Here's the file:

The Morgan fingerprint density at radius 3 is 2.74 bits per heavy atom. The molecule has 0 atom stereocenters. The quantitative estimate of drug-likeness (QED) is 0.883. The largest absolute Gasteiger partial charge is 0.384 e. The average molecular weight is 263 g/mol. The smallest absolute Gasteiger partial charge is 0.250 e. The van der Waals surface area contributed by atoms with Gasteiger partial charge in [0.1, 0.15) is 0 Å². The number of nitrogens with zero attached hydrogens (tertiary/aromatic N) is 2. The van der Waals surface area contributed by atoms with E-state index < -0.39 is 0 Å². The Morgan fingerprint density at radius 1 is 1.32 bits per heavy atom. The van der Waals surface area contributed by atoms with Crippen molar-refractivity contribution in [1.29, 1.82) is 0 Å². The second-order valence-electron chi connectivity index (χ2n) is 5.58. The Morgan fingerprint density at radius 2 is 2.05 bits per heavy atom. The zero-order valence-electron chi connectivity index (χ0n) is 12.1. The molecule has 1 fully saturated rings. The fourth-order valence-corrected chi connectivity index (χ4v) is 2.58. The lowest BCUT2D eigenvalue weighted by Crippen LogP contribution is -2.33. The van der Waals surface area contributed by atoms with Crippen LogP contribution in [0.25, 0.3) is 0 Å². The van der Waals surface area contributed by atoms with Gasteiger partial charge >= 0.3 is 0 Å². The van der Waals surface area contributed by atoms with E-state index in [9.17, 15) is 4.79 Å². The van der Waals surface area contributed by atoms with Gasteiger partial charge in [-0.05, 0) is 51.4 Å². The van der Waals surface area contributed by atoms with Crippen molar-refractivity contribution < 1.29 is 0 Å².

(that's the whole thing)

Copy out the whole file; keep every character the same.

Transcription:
The Morgan fingerprint density at radius 3 is 2.74 bits per heavy atom. The molecule has 0 atom stereocenters. The quantitative estimate of drug-likeness (QED) is 0.883. The largest absolute Gasteiger partial charge is 0.384 e. The average molecular weight is 263 g/mol. The smallest absolute Gasteiger partial charge is 0.250 e. The van der Waals surface area contributed by atoms with Gasteiger partial charge in [0.1, 0.15) is 0 Å². The number of nitrogens with zero attached hydrogens (tertiary/aromatic N) is 2. The van der Waals surface area contributed by atoms with E-state index < -0.39 is 0 Å². The Morgan fingerprint density at radius 1 is 1.32 bits per heavy atom. The van der Waals surface area contributed by atoms with Crippen molar-refractivity contribution in [1.29, 1.82) is 0 Å². The second-order valence-electron chi connectivity index (χ2n) is 5.58. The Morgan fingerprint density at radius 2 is 2.05 bits per heavy atom. The zero-order valence-electron chi connectivity index (χ0n) is 12.1. The molecule has 1 fully saturated rings. The fourth-order valence-corrected chi connectivity index (χ4v) is 2.58. The lowest BCUT2D eigenvalue weighted by Crippen LogP contribution is -2.33. The van der Waals surface area contributed by atoms with Crippen LogP contribution in [0.25, 0.3) is 0 Å². The van der Waals surface area contributed by atoms with Gasteiger partial charge >= 0.3 is 0 Å². The van der Waals surface area contributed by atoms with E-state index in [9.17, 15) is 4.79 Å². The van der Waals surface area contributed by atoms with Gasteiger partial charge in [-0.05, 0) is 51.4 Å². The van der Waals surface area contributed by atoms with Crippen molar-refractivity contribution < 1.29 is 0 Å².